But as the song goes ”we have no choice by to carry on.’ There is always a lot to be thankful for – with the love of people around me particularly the good lady Janet who continues to be amazing in every way – and the distraction and consolation of all the great music that surrounds me and I love to share…

And finally…

Some inspirations this past week:

The new issues of Uncut and Record Collector dropping through the letterbox…

Watching the excellent David Bowie Five Years documentary on BBC 2 with the good lady Janet last Saturday…

A very touching gesture from Yvonne Hickey who posted something to us from here home in California…

An uplifting e-mail from Ian Dixon..

Inspiring phone conversations with Krys Jantzen and Barry Farnsworth

Keeping in touch with Mark Harrison who is so incredibly stoic it humbles me greatly…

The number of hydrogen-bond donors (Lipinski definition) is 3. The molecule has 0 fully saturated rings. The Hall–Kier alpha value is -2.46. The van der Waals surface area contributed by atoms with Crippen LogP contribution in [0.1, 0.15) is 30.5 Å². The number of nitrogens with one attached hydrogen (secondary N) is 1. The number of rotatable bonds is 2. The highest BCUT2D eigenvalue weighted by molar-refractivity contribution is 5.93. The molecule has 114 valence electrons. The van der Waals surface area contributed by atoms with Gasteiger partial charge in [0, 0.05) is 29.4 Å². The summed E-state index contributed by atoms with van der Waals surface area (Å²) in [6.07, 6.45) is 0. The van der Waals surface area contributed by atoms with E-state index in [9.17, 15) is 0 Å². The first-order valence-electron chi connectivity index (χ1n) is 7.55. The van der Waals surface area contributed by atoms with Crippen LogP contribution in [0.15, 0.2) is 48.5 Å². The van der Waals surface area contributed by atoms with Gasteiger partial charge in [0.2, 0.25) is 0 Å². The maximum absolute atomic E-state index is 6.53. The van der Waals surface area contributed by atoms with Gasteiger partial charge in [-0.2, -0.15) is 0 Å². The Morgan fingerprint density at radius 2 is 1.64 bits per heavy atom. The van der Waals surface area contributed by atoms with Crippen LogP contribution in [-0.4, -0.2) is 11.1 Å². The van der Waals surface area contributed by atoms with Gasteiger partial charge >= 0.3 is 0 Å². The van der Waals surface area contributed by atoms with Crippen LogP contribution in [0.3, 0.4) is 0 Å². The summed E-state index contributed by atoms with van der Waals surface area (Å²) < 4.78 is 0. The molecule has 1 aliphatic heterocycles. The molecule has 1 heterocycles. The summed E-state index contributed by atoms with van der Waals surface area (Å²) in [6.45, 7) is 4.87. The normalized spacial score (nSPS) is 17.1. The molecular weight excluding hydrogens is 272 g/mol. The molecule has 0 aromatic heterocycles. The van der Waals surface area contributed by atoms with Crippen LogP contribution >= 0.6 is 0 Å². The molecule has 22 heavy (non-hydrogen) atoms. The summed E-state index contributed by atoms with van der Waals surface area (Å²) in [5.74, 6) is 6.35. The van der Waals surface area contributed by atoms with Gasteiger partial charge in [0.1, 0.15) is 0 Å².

Mike Tremaglio helping along with the latest TBL project…

A surprise package from long time TBL contributor Larry Bergmann jr – thanks Larry!

Thanks for listening – stay safe and well you very lovely people…

Dave Lewis –  June 19, 2020

Until next time, stay safe and stay well…

Website updates written and compiled by Dave Lewis

Follow TBL/DL on Facebook:

The TBL/DL Facebook page has regular updates and photos – be sure to check it out

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  • Jim farmer said: